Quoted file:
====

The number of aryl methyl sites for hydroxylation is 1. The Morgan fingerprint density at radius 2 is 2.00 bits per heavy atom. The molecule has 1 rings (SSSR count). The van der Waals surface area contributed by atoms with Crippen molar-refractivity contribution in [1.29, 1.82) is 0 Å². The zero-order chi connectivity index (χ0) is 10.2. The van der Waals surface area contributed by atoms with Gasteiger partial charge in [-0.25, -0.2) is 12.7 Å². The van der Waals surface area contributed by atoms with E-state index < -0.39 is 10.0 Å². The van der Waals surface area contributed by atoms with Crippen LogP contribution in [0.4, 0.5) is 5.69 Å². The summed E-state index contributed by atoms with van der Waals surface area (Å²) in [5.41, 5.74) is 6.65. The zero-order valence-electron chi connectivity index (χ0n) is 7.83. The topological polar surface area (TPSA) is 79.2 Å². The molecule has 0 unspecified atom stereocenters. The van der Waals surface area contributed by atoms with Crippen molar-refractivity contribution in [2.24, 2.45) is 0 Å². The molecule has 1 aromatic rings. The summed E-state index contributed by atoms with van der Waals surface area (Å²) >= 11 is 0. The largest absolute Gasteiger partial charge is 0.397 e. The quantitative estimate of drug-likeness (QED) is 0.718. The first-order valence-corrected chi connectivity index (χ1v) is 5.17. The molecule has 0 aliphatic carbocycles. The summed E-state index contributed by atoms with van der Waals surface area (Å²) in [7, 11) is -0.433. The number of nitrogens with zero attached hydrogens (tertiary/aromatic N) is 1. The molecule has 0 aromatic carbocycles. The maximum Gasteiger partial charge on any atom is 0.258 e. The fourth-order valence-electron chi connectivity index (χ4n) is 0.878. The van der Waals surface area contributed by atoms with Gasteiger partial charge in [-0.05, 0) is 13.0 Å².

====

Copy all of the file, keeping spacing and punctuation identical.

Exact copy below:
The number of aryl methyl sites for hydroxylation is 1. The Morgan fingerprint density at radius 2 is 2.00 bits per heavy atom. The molecule has 1 rings (SSSR count). The van der Waals surface area contributed by atoms with Crippen molar-refractivity contribution in [1.29, 1.82) is 0 Å². The zero-order chi connectivity index (χ0) is 10.2. The van der Waals surface area contributed by atoms with Gasteiger partial charge in [-0.25, -0.2) is 12.7 Å². The van der Waals surface area contributed by atoms with E-state index < -0.39 is 10.0 Å². The van der Waals surface area contributed by atoms with Crippen LogP contribution in [0.4, 0.5) is 5.69 Å². The summed E-state index contributed by atoms with van der Waals surface area (Å²) in [5.41, 5.74) is 6.65. The zero-order valence-electron chi connectivity index (χ0n) is 7.83. The topological polar surface area (TPSA) is 79.2 Å². The molecule has 0 unspecified atom stereocenters. The van der Waals surface area contributed by atoms with Crippen molar-refractivity contribution in [2.24, 2.45) is 0 Å². The molecule has 1 aromatic rings. The summed E-state index contributed by atoms with van der Waals surface area (Å²) >= 11 is 0. The largest absolute Gasteiger partial charge is 0.397 e. The quantitative estimate of drug-likeness (QED) is 0.718. The first-order valence-corrected chi connectivity index (χ1v) is 5.17. The molecule has 0 aliphatic carbocycles. The summed E-state index contributed by atoms with van der Waals surface area (Å²) in [7, 11) is -0.433. The number of nitrogens with zero attached hydrogens (tertiary/aromatic N) is 1. The molecule has 0 aromatic carbocycles. The maximum Gasteiger partial charge on any atom is 0.258 e. The fourth-order valence-electron chi connectivity index (χ4n) is 0.878. The van der Waals surface area contributed by atoms with Gasteiger partial charge in [-0.05, 0) is 13.0 Å².